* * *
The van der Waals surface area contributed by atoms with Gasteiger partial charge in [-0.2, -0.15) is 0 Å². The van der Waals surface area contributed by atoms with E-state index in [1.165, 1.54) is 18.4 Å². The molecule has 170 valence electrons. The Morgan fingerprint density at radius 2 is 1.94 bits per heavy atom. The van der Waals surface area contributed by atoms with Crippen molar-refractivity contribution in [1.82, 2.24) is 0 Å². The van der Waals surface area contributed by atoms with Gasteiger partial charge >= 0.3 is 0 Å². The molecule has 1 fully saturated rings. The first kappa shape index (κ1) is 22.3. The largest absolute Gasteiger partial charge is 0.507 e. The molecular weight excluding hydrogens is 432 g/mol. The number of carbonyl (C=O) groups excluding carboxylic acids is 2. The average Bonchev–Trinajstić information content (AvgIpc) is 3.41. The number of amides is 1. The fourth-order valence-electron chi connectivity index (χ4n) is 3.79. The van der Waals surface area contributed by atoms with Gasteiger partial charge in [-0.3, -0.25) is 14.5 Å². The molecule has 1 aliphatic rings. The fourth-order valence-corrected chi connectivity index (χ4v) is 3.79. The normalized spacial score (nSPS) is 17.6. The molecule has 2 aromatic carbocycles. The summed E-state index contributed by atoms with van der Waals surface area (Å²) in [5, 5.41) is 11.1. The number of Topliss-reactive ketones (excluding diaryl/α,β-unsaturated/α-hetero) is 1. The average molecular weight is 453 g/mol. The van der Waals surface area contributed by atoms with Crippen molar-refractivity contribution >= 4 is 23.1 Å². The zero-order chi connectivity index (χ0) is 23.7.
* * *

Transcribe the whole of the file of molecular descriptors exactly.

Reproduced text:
The van der Waals surface area contributed by atoms with Gasteiger partial charge in [-0.2, -0.15) is 0 Å². The van der Waals surface area contributed by atoms with E-state index in [1.165, 1.54) is 18.4 Å². The molecule has 170 valence electrons. The Morgan fingerprint density at radius 2 is 1.94 bits per heavy atom. The van der Waals surface area contributed by atoms with Crippen molar-refractivity contribution in [1.82, 2.24) is 0 Å². The van der Waals surface area contributed by atoms with Gasteiger partial charge >= 0.3 is 0 Å². The molecule has 1 fully saturated rings. The first kappa shape index (κ1) is 22.3. The largest absolute Gasteiger partial charge is 0.507 e. The molecular weight excluding hydrogens is 432 g/mol. The number of carbonyl (C=O) groups excluding carboxylic acids is 2. The average Bonchev–Trinajstić information content (AvgIpc) is 3.41. The number of amides is 1. The fourth-order valence-electron chi connectivity index (χ4n) is 3.79. The van der Waals surface area contributed by atoms with Gasteiger partial charge in [-0.3, -0.25) is 14.5 Å². The molecule has 1 aliphatic rings. The fourth-order valence-corrected chi connectivity index (χ4v) is 3.79. The normalized spacial score (nSPS) is 17.6. The molecule has 2 aromatic carbocycles. The summed E-state index contributed by atoms with van der Waals surface area (Å²) in [5, 5.41) is 11.1. The number of Topliss-reactive ketones (excluding diaryl/α,β-unsaturated/α-hetero) is 1. The average molecular weight is 453 g/mol. The van der Waals surface area contributed by atoms with Crippen molar-refractivity contribution >= 4 is 23.1 Å². The zero-order chi connectivity index (χ0) is 23.7.